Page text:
574 F2d 889 Penick v. Columbus Education Association

574 F.2d 889

Gary L. PENICK et al., Plaintiffs-Appellees,

No. 77-3367.

United States Court of Appeals,
Sixth Circuit.

Argued Feb. 15, 1978.
Decided April 27, 1978.

Leonard J. Schwartz, Andrew M. Fishman, Schwartz & Fishman, Columbus, Ohio, for intervenor-appellant.

Louis R. Lucas, Ratner, Sugarmon & Lucas, Memphis, Tenn., Thomas I. Atkins, Boston, Mass., Richard M. Stein, Allan E. Roth, William J. Kelly, Jr., Samuel H. Porter, Curtis A. Loveland, Porter, Stanley, Platt & Arthur, Leo P. Ross, Columbus, Ohio, Nathaniel R. Jones, Gen. Counsel, NAACP, New York City, Mark O'Neill, Weston, Hurd, Fallon, Paisley & Howley, Cleveland, Ohio, Thomas P. Michael, Alexander, Ebinger, Holschuh, Fisher & McAlister, Edward J. Cox, William J. Brown, Atty. Gen. of Ohio, Roy F. Martin, James W. McCarthy, and Terry L. Tataru, Asst. Attys. Gen., Robert K. Hammersmith, Jr., Columbus, Ohio, for plaintiffs-appellees.

Before EDWARDS, LIVELY and MERRITT, Circuit Judges.


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This case involves an appeal from an order of the District Court for the Southern District of Ohio, denying the motion of the Columbus Education Association (CEA), the bargaining agent for Columbus public school teachers, to intervene as plaintiff in the remedial stage of school desegregation proceedings. The CEA sought to intervene after the District Court had determined that the Columbus and Ohio State Boards of Education should be held liable for unconstitutional segregation of the Columbus public schools,1 but before a desegregation plan had been submitted and approved by the court. The CEA sought to intervene on the grounds that school teachers would be affected by the formulation of any remedy involving staff reassignments, changes in duties, or modifications in teaching contracts.


The District Court denied intervention on the grounds that the motion was untimely, but it stated that the CEA would be allowed to participate as amicus curiae. The CEA claims it should have been allowed to intervene as a matter of right under Rule 24(a)(2) of the Federal Rules of Civil Procedure, which provides for intervention upon timely application


when the applicant claims an interest relating to the property or transaction which is the subject of the action and he is so situated that the disposition of the action may as a practical matter impair or impede his ability to protect that interest, unless the applicant's interest is adequately represented by existing parties.


Columbus school teachers undoubtedly have an interest in minimizing changes in existing contractual agreements and preventing the imposition of more burdensome duties on teachers. However, the interests of the CEA in the court proceedings so far appear to substantially coincide with the interests of the Columbus School Board. Although the CEA cites some cases in which the interests of a school board and school teachers were clearly adverse, it has provided no specific example in briefs or oral argument to suggest that in this case the Board of Education has not represented the interests of school teachers. We would emphasize that the District Court has not required specific contract adjustments or staff assignments to be included in the desegregation plan, although the possibility that some court action might be necessary in the future has not been foreclosed. The thrust of the District Court's decisions in this area has been to encourage negotiation and accommodation of the Board with all interested persons and groups, without the direct involvement of the court. In these circumstances it appears that the CEA has not specifically suggested any interests which have been or are likely to be harmed by the court's disposition of the litigation. Given the CEA's failure to suggest any actual specific dispute between the CEA and the Board, or any failure on the part of the Board to represent the CEA's interests, we believe that CEA interests have been adequately represented by the existing parties and that the District Court did not improperly treat the CEA's application as a matter of permissive intervention rather than intervention of right.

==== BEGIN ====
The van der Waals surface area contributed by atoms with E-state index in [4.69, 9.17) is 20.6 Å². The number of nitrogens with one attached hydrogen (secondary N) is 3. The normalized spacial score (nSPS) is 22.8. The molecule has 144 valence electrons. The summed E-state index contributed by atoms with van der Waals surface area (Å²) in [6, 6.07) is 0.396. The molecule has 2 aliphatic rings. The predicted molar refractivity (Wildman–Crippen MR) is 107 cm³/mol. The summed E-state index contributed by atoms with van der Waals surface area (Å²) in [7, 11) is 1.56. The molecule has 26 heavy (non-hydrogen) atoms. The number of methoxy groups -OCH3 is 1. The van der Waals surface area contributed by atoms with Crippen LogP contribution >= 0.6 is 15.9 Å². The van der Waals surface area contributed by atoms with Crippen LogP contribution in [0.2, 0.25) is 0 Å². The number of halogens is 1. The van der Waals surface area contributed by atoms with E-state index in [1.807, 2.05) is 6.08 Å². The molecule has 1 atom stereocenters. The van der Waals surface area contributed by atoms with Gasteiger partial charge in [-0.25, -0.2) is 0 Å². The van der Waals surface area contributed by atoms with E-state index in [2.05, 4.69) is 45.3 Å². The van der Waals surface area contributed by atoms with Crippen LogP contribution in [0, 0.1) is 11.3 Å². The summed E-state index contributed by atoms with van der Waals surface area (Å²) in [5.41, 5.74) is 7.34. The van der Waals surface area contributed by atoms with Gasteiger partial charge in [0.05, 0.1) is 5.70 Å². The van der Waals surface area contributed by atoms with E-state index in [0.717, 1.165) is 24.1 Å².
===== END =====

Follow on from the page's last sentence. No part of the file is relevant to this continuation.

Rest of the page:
Furthermore, we cannot say that the District Court abused its discretion in refusing to allow permissive intervention under Fed.R.Civ.P.Rule 24(b). The CEA sought to intervene only at a late stage, following a decision on the question of liability, in proceedings which were already complex. The District Court could reasonably conclude that intervention would unduly delay the remaining proceedings, and we do not find that the Court abused its discretion in denying intervention.


The decision of the District Court is therefore affirmed. However, in view of the fact that the District Court has retained jurisdiction over the case and may conceivably find it necessary in the future to make court-ordered adjustments and assignments of faculty and staff, our decision is reached without prejudice to the right of the CEA to seek intervention at a later date should it become apparent that CEA interests are not being adequately represented in further proceedings before the District Court.


Penick v. Columbus Board of Education, 429 F.Supp. 229 (S.D.Ohio 1977)